Posts Tagged ‘Longford’

Jim Clark’s Lotus 49 Ford DFW 2.5 on the downhill plunge towards The Viaduct…

Its not the sharpest of images but an interesting one given the ‘different angle’ and Stephen Dalton’s narrative which goes with it.

‘Its Monday March 4 1968, Longford- playing in the rain on his 32nd birthday. After a few laps of mucky weather he is possibly wishing he could whip through the Mountford property gates and have a nice warm cuppa and some birthday cake’ with Ron MacKinnon, the President of the Longford Motor Racing Association.

‘The photo is coming down the hill from the Water Tower to The Viaduct- they are literally the gates to Ron MacKinnon’s Mountford (pastoral) property’ Stephen adds.

I wrote a feature about this race weekend a while back, the highlights of which were perhaps Chris Amon’s exploits in David McKay’s ex-works Scuderia Veloce Ferrari P4/350 Can-Am machine and Piers Courage’s win in the South Pacific Trophy, the very last motor race ever held at Longford in a European F2 McLaren M4A Ford FVA. Click here to read it;

https://primotipo.com/2015/10/20/longford-tasman-south-pacific-trophy-4-march-1968-and-piers-courage/

Credit…

Stephen Dalton

Tailpiece: The start…

Finito…

Touring Car and Sportscar tustle at Longford in 1965…

Don Gorringe, John Goss, Bob Curran and Greg Ellis blast over the River Esk- they have just completed the fast left-hander onto Long Bridge.

These blokes are all Tasmanian’s- I think it’s probably one of the locals only races, Gossy learned his trade pretty well down south- the only fella to win the Australian GP and Bathurst 1000 race double of course.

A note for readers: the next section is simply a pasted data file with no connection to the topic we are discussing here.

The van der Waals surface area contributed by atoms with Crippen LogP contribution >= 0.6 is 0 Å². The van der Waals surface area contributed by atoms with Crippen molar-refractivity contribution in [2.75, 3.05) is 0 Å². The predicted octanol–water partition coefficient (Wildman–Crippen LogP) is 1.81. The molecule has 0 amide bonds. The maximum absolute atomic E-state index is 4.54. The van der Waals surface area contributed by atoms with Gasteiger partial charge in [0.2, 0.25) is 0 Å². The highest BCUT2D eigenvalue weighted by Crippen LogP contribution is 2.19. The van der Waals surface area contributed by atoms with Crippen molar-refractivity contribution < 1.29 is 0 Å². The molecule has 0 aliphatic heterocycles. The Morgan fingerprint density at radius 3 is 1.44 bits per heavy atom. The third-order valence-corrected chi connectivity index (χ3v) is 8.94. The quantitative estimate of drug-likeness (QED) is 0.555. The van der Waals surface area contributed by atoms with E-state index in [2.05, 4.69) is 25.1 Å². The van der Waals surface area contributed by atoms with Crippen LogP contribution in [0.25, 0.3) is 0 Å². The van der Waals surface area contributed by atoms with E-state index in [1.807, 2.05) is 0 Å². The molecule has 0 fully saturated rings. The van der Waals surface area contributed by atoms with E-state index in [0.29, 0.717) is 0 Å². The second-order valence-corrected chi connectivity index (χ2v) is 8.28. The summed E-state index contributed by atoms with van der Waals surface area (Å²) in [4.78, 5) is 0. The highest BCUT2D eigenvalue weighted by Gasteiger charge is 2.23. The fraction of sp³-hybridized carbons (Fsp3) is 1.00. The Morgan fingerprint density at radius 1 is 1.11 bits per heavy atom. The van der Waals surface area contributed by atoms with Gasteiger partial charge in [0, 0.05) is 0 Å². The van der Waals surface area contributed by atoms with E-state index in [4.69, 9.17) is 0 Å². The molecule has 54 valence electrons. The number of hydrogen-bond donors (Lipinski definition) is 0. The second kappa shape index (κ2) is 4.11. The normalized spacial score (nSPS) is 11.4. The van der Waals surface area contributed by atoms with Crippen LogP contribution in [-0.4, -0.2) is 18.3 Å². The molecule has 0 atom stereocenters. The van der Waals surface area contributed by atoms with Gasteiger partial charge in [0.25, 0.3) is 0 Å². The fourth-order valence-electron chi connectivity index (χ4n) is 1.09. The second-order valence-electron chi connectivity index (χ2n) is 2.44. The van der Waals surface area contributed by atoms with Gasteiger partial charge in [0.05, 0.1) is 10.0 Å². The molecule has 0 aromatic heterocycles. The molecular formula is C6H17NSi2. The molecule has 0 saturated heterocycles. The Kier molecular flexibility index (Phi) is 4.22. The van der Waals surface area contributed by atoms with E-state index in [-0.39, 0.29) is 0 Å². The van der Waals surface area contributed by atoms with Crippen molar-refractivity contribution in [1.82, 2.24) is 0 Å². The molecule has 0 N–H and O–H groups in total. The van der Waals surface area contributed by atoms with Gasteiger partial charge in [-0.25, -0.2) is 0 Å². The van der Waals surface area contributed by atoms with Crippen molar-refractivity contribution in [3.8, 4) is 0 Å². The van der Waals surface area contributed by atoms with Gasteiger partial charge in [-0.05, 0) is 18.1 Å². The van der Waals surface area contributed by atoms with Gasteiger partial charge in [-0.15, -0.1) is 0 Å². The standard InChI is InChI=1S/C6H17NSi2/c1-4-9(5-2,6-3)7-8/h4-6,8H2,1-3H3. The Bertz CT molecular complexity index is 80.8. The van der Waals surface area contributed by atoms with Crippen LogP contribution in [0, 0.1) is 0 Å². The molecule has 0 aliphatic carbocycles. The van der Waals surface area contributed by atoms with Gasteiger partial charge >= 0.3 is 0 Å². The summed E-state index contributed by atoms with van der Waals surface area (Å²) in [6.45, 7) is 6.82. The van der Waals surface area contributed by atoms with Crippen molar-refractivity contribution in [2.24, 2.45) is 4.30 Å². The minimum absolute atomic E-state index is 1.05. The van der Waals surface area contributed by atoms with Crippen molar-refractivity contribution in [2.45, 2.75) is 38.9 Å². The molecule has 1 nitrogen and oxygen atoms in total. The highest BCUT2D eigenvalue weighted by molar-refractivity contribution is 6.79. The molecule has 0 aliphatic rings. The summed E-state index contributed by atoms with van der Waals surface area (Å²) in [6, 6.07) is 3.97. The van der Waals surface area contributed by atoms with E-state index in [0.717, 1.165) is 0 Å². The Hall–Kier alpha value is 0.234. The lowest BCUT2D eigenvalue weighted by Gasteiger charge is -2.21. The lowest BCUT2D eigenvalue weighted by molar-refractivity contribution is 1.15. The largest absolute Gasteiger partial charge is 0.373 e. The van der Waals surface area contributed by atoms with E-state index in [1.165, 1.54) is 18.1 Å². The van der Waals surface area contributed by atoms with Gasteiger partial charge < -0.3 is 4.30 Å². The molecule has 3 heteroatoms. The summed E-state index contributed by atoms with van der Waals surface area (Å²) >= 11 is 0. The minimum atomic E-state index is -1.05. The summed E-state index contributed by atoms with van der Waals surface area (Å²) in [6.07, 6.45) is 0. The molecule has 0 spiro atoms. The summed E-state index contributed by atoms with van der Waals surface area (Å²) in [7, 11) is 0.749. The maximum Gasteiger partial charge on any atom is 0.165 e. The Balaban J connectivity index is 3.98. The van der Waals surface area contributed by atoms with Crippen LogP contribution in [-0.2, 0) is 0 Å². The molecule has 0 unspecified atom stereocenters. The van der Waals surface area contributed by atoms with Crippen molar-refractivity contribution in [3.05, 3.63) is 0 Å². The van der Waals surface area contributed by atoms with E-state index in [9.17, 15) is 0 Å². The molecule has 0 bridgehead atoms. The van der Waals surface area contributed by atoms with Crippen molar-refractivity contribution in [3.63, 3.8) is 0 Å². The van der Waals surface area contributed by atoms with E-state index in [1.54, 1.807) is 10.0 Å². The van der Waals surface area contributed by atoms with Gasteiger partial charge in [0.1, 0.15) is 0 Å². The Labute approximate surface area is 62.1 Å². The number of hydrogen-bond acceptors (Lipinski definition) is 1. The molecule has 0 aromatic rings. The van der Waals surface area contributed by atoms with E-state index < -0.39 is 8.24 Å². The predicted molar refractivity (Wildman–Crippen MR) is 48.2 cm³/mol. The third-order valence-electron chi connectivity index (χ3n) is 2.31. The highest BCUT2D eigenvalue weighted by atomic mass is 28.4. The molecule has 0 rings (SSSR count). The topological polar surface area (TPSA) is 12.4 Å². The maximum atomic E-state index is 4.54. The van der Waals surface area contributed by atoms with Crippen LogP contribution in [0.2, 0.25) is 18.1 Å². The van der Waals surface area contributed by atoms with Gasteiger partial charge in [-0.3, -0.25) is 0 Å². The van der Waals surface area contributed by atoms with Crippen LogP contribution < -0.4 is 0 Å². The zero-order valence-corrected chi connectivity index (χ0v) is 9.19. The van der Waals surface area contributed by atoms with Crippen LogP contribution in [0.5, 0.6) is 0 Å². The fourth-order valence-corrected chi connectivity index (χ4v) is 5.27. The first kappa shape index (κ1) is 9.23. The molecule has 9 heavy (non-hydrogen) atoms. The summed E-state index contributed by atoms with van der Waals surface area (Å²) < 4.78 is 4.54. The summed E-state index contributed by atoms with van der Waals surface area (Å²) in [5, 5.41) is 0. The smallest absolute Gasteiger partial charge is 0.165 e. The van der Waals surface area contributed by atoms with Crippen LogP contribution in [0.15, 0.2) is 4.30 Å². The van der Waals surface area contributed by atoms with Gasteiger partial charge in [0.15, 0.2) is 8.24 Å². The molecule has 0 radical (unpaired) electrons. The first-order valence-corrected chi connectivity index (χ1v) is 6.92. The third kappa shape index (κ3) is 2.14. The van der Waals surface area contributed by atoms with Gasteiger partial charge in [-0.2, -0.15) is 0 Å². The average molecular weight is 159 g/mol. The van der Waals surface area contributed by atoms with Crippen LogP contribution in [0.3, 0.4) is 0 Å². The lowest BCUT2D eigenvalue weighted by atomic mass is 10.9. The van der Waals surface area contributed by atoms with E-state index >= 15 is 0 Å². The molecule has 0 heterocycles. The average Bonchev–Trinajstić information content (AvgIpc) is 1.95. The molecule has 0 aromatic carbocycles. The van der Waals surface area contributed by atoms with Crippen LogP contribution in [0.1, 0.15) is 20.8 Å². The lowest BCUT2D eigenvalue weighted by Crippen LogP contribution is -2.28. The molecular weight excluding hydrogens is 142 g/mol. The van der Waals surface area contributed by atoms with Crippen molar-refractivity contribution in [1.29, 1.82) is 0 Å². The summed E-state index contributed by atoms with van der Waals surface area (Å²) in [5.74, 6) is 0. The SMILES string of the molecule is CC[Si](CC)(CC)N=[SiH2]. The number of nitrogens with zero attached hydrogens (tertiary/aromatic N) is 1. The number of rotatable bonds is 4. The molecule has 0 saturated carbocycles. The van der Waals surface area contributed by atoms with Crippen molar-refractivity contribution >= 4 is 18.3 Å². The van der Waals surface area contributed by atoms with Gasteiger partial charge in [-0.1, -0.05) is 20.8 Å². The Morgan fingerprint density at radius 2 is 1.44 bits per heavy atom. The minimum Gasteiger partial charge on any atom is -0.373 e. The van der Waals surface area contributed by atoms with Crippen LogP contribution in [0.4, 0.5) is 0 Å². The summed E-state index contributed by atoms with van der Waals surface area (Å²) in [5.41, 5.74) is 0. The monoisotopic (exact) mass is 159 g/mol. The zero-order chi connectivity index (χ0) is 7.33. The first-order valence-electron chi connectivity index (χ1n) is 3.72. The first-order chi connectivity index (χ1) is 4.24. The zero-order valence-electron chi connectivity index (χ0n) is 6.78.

Goss is in an Appendix J Holden FJ, in front Gorringe is aboard a Jaguar XK150- which is clearly the successful businessman’s ‘daily driver’ given the rego plate affixed to the front bumper. Bob Curran’s Triumph TR4 was a machine he raced through to 1970 at least and the last car is Ellis’ MGA, it too appears as though he raced it for quite a bit.

Do any of these cars still exist? Who won the race?

Love this David Keep photo, it’s very much a ‘feel the noise’ shot…

Credit…

oldracephotos.com.au/D Keep

(P O’May)

Here he goes again, more Longford!…

Well yes, and tough-titties to those who have had already too much of a good thing!

The wonderful thing about the internet is that it provides a means for enthusiasts to share their information, knowledge and photographs.

In this case it is some of the collection of Peter O’May of the 1959, 1960 and 1961 Longford meetings- his son Malcolm uploaded the material onto ‘The Nostalgia Forum’ a month or so ago.

What makes Peter’s work special is the different perspectives forced upon him as a spectator- he lacked the photographers pass to shoot from the ‘usual spots’ the pros frequented so his work tends to be from different angles than many of the photos we see. In addition, the shots are all colour- as rare as hens teeth back then.

Mal picks up the story ‘…my dad was 25 when the AGP was at Longford in 1959, he and his brother Neil (whose car the front window shots were taken from) attended every Longford event from the first one that the cars were raced, through to the 1968 finale. I have been insanely jealous of this right from the first stories he told me about these days when I was a young bloke right through to now!’

Since these photos were posted in mid-March 2019 Peter, who had been quite ill, passed away so this article is a tribute to him, his enthusiasm, ‘eye’ and passion for a sport he clearly loved.

RIP Peter, thanks to you and Mal for making the wonderful, evocative shots available for us to see and enjoy.

Given I have covered either cars or some of the events before, I decided to group the cars by year as Peter shot them and provide links to relevant information I have already published.

The photo identification process was made easy as my friend/historian Stephen Dalton did all of that research using his formidable memory and resource base.

The opening shot choice- gees it was hard to make that one!

But in the end bias prevailed and it had to be a muscle-shirted Stan Jones willing his Otto Stone prepared Maserati 250F to 1959 Australian Grand Prix victory- a mightily well deserved one which was a long time in coming.